Friday, November 30, 2012

Love in the time of Social Media


What do people love about social media?  When you live like an insect in the weeds you often don't even stop to think.  In fact, you are usually simply checking out the weeds from this vantage point day in and day out.  And I would argue it doesn't matter if you are a strategist or a market maker, if you live inside the bubble you will lose your perspective quickly.  So it made me think a little, since I would imagine those who read what I write are focused on the subject, about trying to get on the top of the trees a little.
If you ask anyone involved who works in this space, they might say they love social media because of the opportunity, or because it is a bright shiny new object and most would say because they feel connected perhaps.  These are all reason that cutting edge flies find innovative honey.  I believe the reality of this post is less about why people love social media and more about why they need to figure out how to love it.  My experiences are telling me that there are more reasons we don’t like social media as much as we do.  And I am not being negative when I say this, I am simply trying to go beyond evangelism and more towards practicality.  In fact, the best way to sell a new idea is learning to live in the mind of those who resist.

So firstly, what are the reasons that people need to figure out how to love social media?

Reason #1 – They have to.

This is me being the master of the obvious.  All the naysayers are finally coming to terms with the idea that social data is not going down, is becoming more relevant day by day, and is helping their consumers/customers make decisions.  Social is simply a reality now.  And I am sorry I have to write this paragraph, but if I didn’t this wouldn’t be a thorough enough post.

Reason #2 – Fear is the mind killer and their minds are at risk

One of my favorite politics of innovation principles is this; great innovators are often successful because they have encountered the desperate.  In social, there are many desperate executives, managers and workers being told that Reason #1 is valid and they are now desperate.  It doesn’t matter that they want to resist, slowly but surely the social media borg are taking over and they are trying to wrap their mind around something that is forcing them to change way faster than any “fad” they were afraid of in the past.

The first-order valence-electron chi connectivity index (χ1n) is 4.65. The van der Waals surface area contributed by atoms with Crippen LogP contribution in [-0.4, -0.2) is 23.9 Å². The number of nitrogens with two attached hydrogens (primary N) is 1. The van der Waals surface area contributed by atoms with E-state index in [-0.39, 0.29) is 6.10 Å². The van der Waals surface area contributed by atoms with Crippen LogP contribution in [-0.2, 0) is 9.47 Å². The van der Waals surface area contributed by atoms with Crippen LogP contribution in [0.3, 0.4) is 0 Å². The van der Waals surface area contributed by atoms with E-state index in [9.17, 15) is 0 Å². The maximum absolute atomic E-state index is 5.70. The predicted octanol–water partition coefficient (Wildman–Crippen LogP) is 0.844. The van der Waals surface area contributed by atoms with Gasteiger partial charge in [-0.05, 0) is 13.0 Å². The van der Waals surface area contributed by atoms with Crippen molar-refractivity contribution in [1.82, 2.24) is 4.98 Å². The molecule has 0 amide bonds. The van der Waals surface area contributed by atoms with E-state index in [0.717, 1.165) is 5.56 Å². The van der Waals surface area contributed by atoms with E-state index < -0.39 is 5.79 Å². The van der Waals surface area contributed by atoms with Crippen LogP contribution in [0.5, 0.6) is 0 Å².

Reason #3 – They have had a near death social experience

Their reality is their experience and they love social because they have been burned by its fire.  If reason #1 is true and they are scrambling to get their mind around it, then having a true experience when it bites them is enough of a reason to learn to love it.  This would also fit into the encountering the desperate, but those who have been burned and lived are now more logically thinking through what to do to avoid having it happen again.

And secondly, what can you do to help those who are learning to love social media that they are safe?

So what can you do to accelerate those who are merely learning to love social media to become those who actually embrace it the way they need to?  As someone trying to help others understand why to buy something that lives over the horizon, it is imperative to learn how to find their sweet spot.
If we agree the reason’s above are true as to why others must learn to love social, then you need some weapons to help them get there.  Below are a few thoughts gained during my experiences living within the corporate monolith for 15 years  that always helped an intrapreneur succeed in gaining investment in the adoption of new ideas.
In my experience, great innovators are often successful because of 4 different drivers.  These include, data, power, influence and personal drivers.  Each of these drivers has sub drivers that helps you “read and react” in any situations.  These are different than the rules of thumb I described before.  I would say that the art of helping those who are learning to love is founded in these “success drivers” and how you use them.

Success Driver #1 – You’ve encountered the desperate (Influence Driver)

I know I mentioned it, but for someone who is resistant to doing something new (which your organization has many of these) this driver is the most helpful at getting the proverbial “quick hit”.  One can never underestimate the power of someone who really needs you; the desperate.  This sounds like a negative, but in some cases, helping them when they need you can help create new allies WHILE getting your new idea embedded in the organization.  As stated in Reason #2, the entire organization is become afraid of ignoring social, so in essence the company could become desperate.  The trick is to find the people within who are opening their minds.  This leads us nicely to Success Driver #2…

Success Driver #2 – You have strong standards of legitimacy (Data Driver)

You are working with someone who is starting to see the light or has simply been burned (the desperate), while they are going to be susceptible to your ideas, remember they have been resistant in the past.  You can’t simply go running into their office wild eyed with big new ideas.  Chances are no matter how much they are “desperately” trying to love social media, they got there by being someone who is “sensible”, prides themselves of taking “calculated risks” and understand “how things are done around here”.  You need to bring something concrete in your suitcase.  It is the essence of negotiation; strong standards.  What does this mean?  You have a strong experience based example that will align with how they thing about things.  In negotiations your rationale for your proposal for influencing someone is based on having a strong standard or simply put a reason you can point to for proposing what you are trying to get away with.  If you can help your client, who is learning to find the passion, feel safer because why they should adopt social is not terribly far from where they live, you can get them to try something new.